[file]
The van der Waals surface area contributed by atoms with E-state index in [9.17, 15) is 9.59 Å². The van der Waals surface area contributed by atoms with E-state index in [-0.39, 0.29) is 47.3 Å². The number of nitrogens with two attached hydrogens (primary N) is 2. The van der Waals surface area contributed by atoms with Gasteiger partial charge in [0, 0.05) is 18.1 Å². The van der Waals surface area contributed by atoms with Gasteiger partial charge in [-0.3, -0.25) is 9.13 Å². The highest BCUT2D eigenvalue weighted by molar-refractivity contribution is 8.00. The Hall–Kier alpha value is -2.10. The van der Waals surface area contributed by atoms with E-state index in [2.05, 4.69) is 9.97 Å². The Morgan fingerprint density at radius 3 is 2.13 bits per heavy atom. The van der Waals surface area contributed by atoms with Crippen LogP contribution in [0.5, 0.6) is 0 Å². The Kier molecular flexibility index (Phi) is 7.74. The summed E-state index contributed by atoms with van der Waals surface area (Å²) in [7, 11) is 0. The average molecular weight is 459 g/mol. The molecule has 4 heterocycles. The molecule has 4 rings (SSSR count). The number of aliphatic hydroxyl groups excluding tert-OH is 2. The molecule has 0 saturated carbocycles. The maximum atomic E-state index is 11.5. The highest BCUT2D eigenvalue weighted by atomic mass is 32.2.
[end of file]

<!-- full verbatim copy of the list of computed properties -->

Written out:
The van der Waals surface area contributed by atoms with E-state index in [9.17, 15) is 9.59 Å². The van der Waals surface area contributed by atoms with E-state index in [-0.39, 0.29) is 47.3 Å². The number of nitrogens with two attached hydrogens (primary N) is 2. The van der Waals surface area contributed by atoms with Gasteiger partial charge in [0, 0.05) is 18.1 Å². The van der Waals surface area contributed by atoms with Gasteiger partial charge in [-0.3, -0.25) is 9.13 Å². The highest BCUT2D eigenvalue weighted by molar-refractivity contribution is 8.00. The Hall–Kier alpha value is -2.10. The van der Waals surface area contributed by atoms with E-state index in [2.05, 4.69) is 9.97 Å². The Morgan fingerprint density at radius 3 is 2.13 bits per heavy atom. The van der Waals surface area contributed by atoms with Crippen LogP contribution in [0.5, 0.6) is 0 Å². The Kier molecular flexibility index (Phi) is 7.74. The summed E-state index contributed by atoms with van der Waals surface area (Å²) in [7, 11) is 0. The average molecular weight is 459 g/mol. The molecule has 4 heterocycles. The molecule has 4 rings (SSSR count). The number of aliphatic hydroxyl groups excluding tert-OH is 2. The molecule has 0 saturated carbocycles. The maximum atomic E-state index is 11.5. The highest BCUT2D eigenvalue weighted by atomic mass is 32.2.